Cannabis Corner: What is Decarboxylation?

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The cannabis plant contains many chemicals called cannabinoids and as I’ve written in earlier posts, there is an entourage effect when you consume the entire plant. When combined, the chemicals tend to complement and promote each other – basically meaning that the parts together equal more than the whole when it comes to impact on the body.

One cannabinoid found in plants is THCA. This is the notorious THC (the cannabinoid that gives you the “high” sensation) in its un-decarboxylated form.

Okay, wait. What the heck does that mean?

Un-decarboxylated THCA has an extra little acid attached (the “A”) which prevents it from giving you the well-known sense of euphoria. How do you get rid of the “A”? By applying heat – mostly in the form of a flame. It’s why if you ate raw cannabis, you might not get much of a head sensation, but when you smoke it, thereby releasing that acid, you will definitely feel the effect.

Some people prefer the un-decarboxylated form. They are more interested in the body effect as opposed to the head effect (for the record THCA is a very potent anti-inflammatory.) You’d still get some effect with raw flower but not nearly as much where the acid has been released.  

However others, especially those who are using cannabis recreationally instead of therapeutically, prefer a product that gives them the head sensation.

Enter decarboxylation.

The easiest way to do this is to apply direct heat – a flame to the product. This is why smoking is so popular, it’s the easiest way to remove that little acid.

Another way to do this is to put raw flower in a single layer on a cookie sheet and place that into a low oven (at about 220 degrees) and bake for about 30 minutes.

The problem with these methods, as many people have discovered is that it creates a pretty potent smell and that can be an issue, especially if you live with others who do not partake.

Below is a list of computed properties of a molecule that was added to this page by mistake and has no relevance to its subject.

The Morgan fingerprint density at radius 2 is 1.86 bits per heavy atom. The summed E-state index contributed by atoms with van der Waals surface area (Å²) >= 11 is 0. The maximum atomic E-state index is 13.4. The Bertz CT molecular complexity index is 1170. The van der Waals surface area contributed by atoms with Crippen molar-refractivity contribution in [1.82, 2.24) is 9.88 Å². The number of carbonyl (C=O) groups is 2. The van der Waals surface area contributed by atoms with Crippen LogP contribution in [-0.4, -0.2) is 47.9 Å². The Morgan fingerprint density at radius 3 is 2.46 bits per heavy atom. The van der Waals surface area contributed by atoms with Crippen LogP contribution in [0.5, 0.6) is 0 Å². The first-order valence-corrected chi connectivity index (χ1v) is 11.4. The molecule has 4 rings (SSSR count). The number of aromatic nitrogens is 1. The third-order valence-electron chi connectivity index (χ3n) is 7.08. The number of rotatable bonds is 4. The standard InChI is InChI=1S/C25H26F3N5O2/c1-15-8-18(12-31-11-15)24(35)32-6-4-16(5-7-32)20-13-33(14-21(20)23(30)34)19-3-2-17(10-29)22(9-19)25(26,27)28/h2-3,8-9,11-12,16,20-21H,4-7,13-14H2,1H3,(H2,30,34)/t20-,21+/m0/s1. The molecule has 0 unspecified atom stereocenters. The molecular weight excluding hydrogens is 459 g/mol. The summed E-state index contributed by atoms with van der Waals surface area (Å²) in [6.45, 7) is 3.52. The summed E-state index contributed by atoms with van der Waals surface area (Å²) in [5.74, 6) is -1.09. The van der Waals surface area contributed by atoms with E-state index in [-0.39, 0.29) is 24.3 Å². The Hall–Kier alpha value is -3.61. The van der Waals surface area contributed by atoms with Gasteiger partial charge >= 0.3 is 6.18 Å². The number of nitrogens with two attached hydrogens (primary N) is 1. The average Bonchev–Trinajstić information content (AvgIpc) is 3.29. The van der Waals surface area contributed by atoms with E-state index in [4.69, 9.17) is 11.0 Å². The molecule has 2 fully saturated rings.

To solve this issue, you can buy a decarboxylator which is like a tiny crock pot for your flower. The better ones (and unfortunately this means the more expensive ones) are very easy to use. You put your flower into the unit, seal it and then press the ON button. In about an hour, your product will be decarboxylated with absolutely no smell (and yes, I can personally attest that there is no smell.)

Once you have decarboxylated product, you can then use it in tinctures, creams, and in edibles. Or you can simply grind up the product and sprinkle it on food – pizza, salads, etc. Be aware that like all cannabis edibles, if you eat cannabis, it will take about an hour to kick in. (Tinctures applied properly take much less time.)

The only concern with using decarboxylated cannabis is that you sometimes don’t know how potent your product is, or even how much you are consuming. Like anything else cannabis related, if you are going to begin decarboxylating your flower and consuming it, go low and slow until you know how the final product affects you.

Wendy E. N. Thomas is a New Hampshire State Representative for Hillsborough District 21. She is also in the NH Therapeutic Cannabis program. She agrees with the State-wide Democratic platform of legalizing cannabis in New Hampshire, she would also like to see the Therapeutic Cannabis program expanded to include Anxiety, Lyme Disease, and insomnia (for starters.)

Thomas also understands that people need to know about what cannabis can do, how to keep it away from children, and how to use it responsibly (in the same way that the alcohol industry talks about responsible drinking.)  All opinions reflected in this article and any future articles on the Democratic cannabis platform are the opinions of Representative Thomas and do not reflect any company or industry.  Thomas works at Prime ATC in Merrimack as a Patient Liaison. The contents of this article are not sanctioned by Prime ATC or any of its affiliates.


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Wendy E.N. Thomas

Rep. Wendy E.N. Thomas, D-Merrimack, represents NH District 21.